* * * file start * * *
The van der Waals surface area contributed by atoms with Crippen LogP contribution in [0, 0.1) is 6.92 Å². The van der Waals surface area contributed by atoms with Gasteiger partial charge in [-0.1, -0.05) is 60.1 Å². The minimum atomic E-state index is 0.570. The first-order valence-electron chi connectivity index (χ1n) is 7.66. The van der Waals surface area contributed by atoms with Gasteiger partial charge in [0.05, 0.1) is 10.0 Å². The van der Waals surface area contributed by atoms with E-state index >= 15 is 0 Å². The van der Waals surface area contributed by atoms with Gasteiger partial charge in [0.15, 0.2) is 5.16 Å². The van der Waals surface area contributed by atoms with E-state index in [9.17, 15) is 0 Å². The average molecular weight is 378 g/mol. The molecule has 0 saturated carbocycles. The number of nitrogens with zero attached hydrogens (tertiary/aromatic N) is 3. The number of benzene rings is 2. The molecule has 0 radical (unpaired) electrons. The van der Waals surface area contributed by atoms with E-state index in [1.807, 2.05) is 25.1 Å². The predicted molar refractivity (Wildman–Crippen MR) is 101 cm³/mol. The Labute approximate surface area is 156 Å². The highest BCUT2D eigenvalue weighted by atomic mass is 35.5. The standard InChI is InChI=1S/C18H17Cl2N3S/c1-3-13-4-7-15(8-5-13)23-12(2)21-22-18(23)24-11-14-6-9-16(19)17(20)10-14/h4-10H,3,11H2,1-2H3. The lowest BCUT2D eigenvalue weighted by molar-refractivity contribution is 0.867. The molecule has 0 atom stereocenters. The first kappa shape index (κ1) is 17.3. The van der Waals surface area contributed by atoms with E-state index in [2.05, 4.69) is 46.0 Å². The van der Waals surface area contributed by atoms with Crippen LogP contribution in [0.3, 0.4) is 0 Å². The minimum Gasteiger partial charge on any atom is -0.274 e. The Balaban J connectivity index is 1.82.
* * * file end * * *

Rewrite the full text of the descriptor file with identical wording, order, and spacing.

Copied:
The van der Waals surface area contributed by atoms with Crippen LogP contribution in [0, 0.1) is 6.92 Å². The van der Waals surface area contributed by atoms with Gasteiger partial charge in [-0.1, -0.05) is 60.1 Å². The minimum atomic E-state index is 0.570. The first-order valence-electron chi connectivity index (χ1n) is 7.66. The van der Waals surface area contributed by atoms with Gasteiger partial charge in [0.05, 0.1) is 10.0 Å². The van der Waals surface area contributed by atoms with E-state index >= 15 is 0 Å². The van der Waals surface area contributed by atoms with Gasteiger partial charge in [0.15, 0.2) is 5.16 Å². The van der Waals surface area contributed by atoms with E-state index in [9.17, 15) is 0 Å². The average molecular weight is 378 g/mol. The molecule has 0 saturated carbocycles. The number of nitrogens with zero attached hydrogens (tertiary/aromatic N) is 3. The number of benzene rings is 2. The molecule has 0 radical (unpaired) electrons. The van der Waals surface area contributed by atoms with E-state index in [1.807, 2.05) is 25.1 Å². The predicted molar refractivity (Wildman–Crippen MR) is 101 cm³/mol. The Labute approximate surface area is 156 Å². The highest BCUT2D eigenvalue weighted by atomic mass is 35.5. The standard InChI is InChI=1S/C18H17Cl2N3S/c1-3-13-4-7-15(8-5-13)23-12(2)21-22-18(23)24-11-14-6-9-16(19)17(20)10-14/h4-10H,3,11H2,1-2H3. The lowest BCUT2D eigenvalue weighted by molar-refractivity contribution is 0.867. The molecule has 0 atom stereocenters. The first kappa shape index (κ1) is 17.3. The van der Waals surface area contributed by atoms with E-state index in [2.05, 4.69) is 46.0 Å². The van der Waals surface area contributed by atoms with Crippen LogP contribution in [0.3, 0.4) is 0 Å². The minimum Gasteiger partial charge on any atom is -0.274 e. The Balaban J connectivity index is 1.82.